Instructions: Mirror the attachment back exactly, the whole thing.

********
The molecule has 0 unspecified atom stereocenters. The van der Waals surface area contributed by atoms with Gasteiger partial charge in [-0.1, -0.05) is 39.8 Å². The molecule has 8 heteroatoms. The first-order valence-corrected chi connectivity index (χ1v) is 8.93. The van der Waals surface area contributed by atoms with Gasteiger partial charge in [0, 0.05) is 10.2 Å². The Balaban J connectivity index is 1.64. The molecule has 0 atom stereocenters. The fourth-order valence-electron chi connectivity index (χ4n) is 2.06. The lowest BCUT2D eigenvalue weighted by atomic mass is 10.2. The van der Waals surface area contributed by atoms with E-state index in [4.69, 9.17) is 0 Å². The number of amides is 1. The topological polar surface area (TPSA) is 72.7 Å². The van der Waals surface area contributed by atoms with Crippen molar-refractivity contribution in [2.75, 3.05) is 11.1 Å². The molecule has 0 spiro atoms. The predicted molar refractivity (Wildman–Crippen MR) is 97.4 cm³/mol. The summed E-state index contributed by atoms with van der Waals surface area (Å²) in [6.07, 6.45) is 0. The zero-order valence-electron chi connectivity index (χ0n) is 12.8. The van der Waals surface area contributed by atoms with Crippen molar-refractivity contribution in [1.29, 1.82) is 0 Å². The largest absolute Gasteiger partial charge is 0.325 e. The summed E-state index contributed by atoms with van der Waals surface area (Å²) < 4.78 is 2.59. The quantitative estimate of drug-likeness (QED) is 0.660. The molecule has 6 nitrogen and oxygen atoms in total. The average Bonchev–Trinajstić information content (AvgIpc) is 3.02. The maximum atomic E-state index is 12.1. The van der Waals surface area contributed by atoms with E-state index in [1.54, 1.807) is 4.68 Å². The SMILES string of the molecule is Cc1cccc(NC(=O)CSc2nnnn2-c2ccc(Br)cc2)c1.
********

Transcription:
The molecule has 0 unspecified atom stereocenters. The van der Waals surface area contributed by atoms with Gasteiger partial charge in [-0.1, -0.05) is 39.8 Å². The molecule has 8 heteroatoms. The first-order valence-corrected chi connectivity index (χ1v) is 8.93. The van der Waals surface area contributed by atoms with Gasteiger partial charge in [0, 0.05) is 10.2 Å². The Balaban J connectivity index is 1.64. The molecule has 0 atom stereocenters. The fourth-order valence-electron chi connectivity index (χ4n) is 2.06. The lowest BCUT2D eigenvalue weighted by atomic mass is 10.2. The van der Waals surface area contributed by atoms with E-state index in [4.69, 9.17) is 0 Å². The number of amides is 1. The topological polar surface area (TPSA) is 72.7 Å². The van der Waals surface area contributed by atoms with Crippen molar-refractivity contribution in [2.75, 3.05) is 11.1 Å². The molecule has 0 spiro atoms. The predicted molar refractivity (Wildman–Crippen MR) is 97.4 cm³/mol. The summed E-state index contributed by atoms with van der Waals surface area (Å²) in [6.07, 6.45) is 0. The zero-order valence-electron chi connectivity index (χ0n) is 12.8. The van der Waals surface area contributed by atoms with Crippen molar-refractivity contribution in [1.29, 1.82) is 0 Å². The largest absolute Gasteiger partial charge is 0.325 e. The summed E-state index contributed by atoms with van der Waals surface area (Å²) < 4.78 is 2.59. The quantitative estimate of drug-likeness (QED) is 0.660. The molecule has 6 nitrogen and oxygen atoms in total. The average Bonchev–Trinajstić information content (AvgIpc) is 3.02. The maximum atomic E-state index is 12.1. The van der Waals surface area contributed by atoms with E-state index in [1.54, 1.807) is 4.68 Å². The SMILES string of the molecule is Cc1cccc(NC(=O)CSc2nnnn2-c2ccc(Br)cc2)c1.